Monday, July 15, 2013

Home brew's best

I love beer (wine pales in comparison on most fronts for me). Being from England and growing up with a real ale drinker and home brewer (my dad) I know a good beer from a bad one too, so home brewing has been a natural  thing for me to take up.

The pros are many:

It's cheaper
It tastes better than the 'industrial' rubbish most brewers make
It's more sustainable (lower air miles, packaging, lower energy and water use)

The cons:

It takes a bit of time (2-3 hours the way I do it)

Here's how I do it. My method is a hybrid of the basic method and a full mash. I buy craft brew kits from my local home brew shop TWOC Brewing Supplies. My favourite kits are Paddy McKenna stout, Sierra Nevada pale ale, Ruthless Rye IPA, Czech This Out pilsener and Wee Stephan lager. I also buy a basic beer concentrate, usually Deliverance. This mix gives a good quality beer without the time it takes to do a full mash. The brew kits are made up of grains, sugar and hops in separate bags. First thing on brew day is to rehydrate the dry yeast. I do this by adding about 200ml of water to a pint glass, heating it in the microwave for about 20 seconds, dissolving half a teaspoon of sugar and adding the yeast. I cover this and leave it to activate. When you come to add the yeast to your wort it will be really cranking, the brew will start fermenting sooner and you'll be less likely to kill the yeast if your wort is on the hot side.

Next step is to bring the grain to the boil in a large stock pot, turn it off and sparge the grain bag (poor boiling water over the bag in a colander). Then you add the sugar and boil for another 10 minutes, then you add the hops and boil for another 1-5 minutes. You leave the wort for an hour or so to cool down in a basin of cold water, changing the water every now and again.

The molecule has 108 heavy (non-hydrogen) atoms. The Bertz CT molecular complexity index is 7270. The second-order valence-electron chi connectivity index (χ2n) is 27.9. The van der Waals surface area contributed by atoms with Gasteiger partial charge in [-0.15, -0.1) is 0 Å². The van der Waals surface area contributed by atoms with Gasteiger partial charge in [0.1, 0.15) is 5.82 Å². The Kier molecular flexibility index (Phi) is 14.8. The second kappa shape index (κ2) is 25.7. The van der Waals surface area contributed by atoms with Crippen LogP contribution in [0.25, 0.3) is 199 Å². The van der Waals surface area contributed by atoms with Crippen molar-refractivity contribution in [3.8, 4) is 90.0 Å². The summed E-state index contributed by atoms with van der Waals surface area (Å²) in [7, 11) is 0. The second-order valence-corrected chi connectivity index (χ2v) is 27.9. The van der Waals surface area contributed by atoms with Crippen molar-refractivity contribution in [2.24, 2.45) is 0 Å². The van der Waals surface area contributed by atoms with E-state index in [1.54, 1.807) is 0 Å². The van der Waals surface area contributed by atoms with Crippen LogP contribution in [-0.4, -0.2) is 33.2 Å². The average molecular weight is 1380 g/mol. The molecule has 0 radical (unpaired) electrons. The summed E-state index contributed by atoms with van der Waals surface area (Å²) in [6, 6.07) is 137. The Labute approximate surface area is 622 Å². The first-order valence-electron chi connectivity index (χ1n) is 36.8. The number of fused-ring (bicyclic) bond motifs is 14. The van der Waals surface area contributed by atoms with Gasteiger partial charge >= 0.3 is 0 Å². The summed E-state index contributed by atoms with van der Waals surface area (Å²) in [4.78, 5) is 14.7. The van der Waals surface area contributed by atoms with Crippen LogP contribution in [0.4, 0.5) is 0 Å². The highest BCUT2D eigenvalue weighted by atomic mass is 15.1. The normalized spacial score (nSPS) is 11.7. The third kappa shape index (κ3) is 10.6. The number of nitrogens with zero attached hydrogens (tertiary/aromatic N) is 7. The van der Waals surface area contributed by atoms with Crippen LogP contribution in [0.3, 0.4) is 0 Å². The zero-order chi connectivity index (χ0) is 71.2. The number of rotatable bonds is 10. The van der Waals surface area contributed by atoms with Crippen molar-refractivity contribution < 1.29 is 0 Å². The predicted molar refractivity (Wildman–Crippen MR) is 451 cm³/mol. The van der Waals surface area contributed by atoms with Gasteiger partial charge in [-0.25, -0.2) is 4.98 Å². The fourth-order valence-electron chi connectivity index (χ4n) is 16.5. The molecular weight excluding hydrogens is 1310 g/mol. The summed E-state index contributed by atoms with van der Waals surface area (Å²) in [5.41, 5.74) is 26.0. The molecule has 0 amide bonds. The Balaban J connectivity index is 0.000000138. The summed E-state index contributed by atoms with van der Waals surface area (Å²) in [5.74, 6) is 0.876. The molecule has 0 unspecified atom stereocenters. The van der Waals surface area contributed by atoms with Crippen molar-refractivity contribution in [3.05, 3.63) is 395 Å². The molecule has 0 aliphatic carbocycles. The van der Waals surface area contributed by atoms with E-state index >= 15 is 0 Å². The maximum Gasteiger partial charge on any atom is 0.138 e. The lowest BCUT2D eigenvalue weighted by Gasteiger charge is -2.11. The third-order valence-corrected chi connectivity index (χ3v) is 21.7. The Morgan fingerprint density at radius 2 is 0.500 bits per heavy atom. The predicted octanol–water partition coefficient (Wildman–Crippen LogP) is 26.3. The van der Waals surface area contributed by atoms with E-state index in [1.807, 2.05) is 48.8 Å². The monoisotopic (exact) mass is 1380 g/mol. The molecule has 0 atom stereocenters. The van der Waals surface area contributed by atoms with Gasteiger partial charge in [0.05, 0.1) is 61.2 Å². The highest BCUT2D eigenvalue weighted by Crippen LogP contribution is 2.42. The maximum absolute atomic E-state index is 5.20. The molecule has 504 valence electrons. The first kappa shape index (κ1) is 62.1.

Sterilise your keg and other implements next. Then add the beer concentrate to your brewing keg and dissolve it in boiling water. When the first wort is cool enough add it to your keg, straining through a sieve. Fill the keg with water up to about 22L, preferably filling from a height to oxygenate the wort. If the wort is below 30C you can now pitch the yeast.

The brew will take 5-10 days to finish the primary fermentation. I usually leave it two weeks and then bottle it. This is where having a few good gadgets comes in handy. A bottle tree is a must to drain the bottles; a bottler to get the beer from the keg into bottles; a sugar measure; a bench capper to cap the bottles and of course some bottles! You can buy them at brew shops but I think a better way is to buy beer in suitable bottles, drink it and then reuse the bottles. In Australia Cooper's king browns are good and I love Little Creatures pint bottles too. Look out for non screw on types, since screw on caps don't seal as well. Last but not least you'll need some sterilising powder. Remember, the three most important things in home brewing are hygiene, hygiene and hygiene! If you've ever had a brew go sour then you'll know what I mean, all that hard work goes down the drain...

To bottle the brew clean your bottles, triple rinse with water and leave to drain. Then add the priming sugar and bottle up. Try to avoid moving the keg too much before you bottle or you'll stir up the sediment. Then cap the bottles and leave in a warm place for a week for secondary fermentation (to carbonate the beer). Leave the bottles for another 3 weeks to condition and then get stuck in.

A note on timing. In WA I don't brew in summer, it's just too hot and too hard to keep the brew at the right temp. It's much easier to warm a brew up than cool it down. I have a heater belt but I don't use it these days. What I do is brew stouts and ales in autumn and spring, checking the forecast for mild temps (these brew best between 20-25C). I brew pilseners and lagers in winter using special yeasts which brew at lower temps (Saflager W34/70), between 9-22C. This way I'm not using energy to keep the brew warm. It works out well too because I drink mostly ale and stout in winter and pilsener and lager in summer.

I know what you're thinking, it sounds like a lot of work. It's really not and you can always do it the quick and easy way (just add beer concentrate, water and yeast to your keg). It is worth the time and once you're set up it's pretty cheap to do. Have a look out for brew kegs on the verge too, so many people do one brew and give up! Give it a go though, you won't regret it.

1 comment:

  1. Looks great Adam. I agree with you, there is nothing quite like home brewed beer.

    I too only brew in Autumn and Spring, because it is just too hot during Summer. It is better drinking weather by far!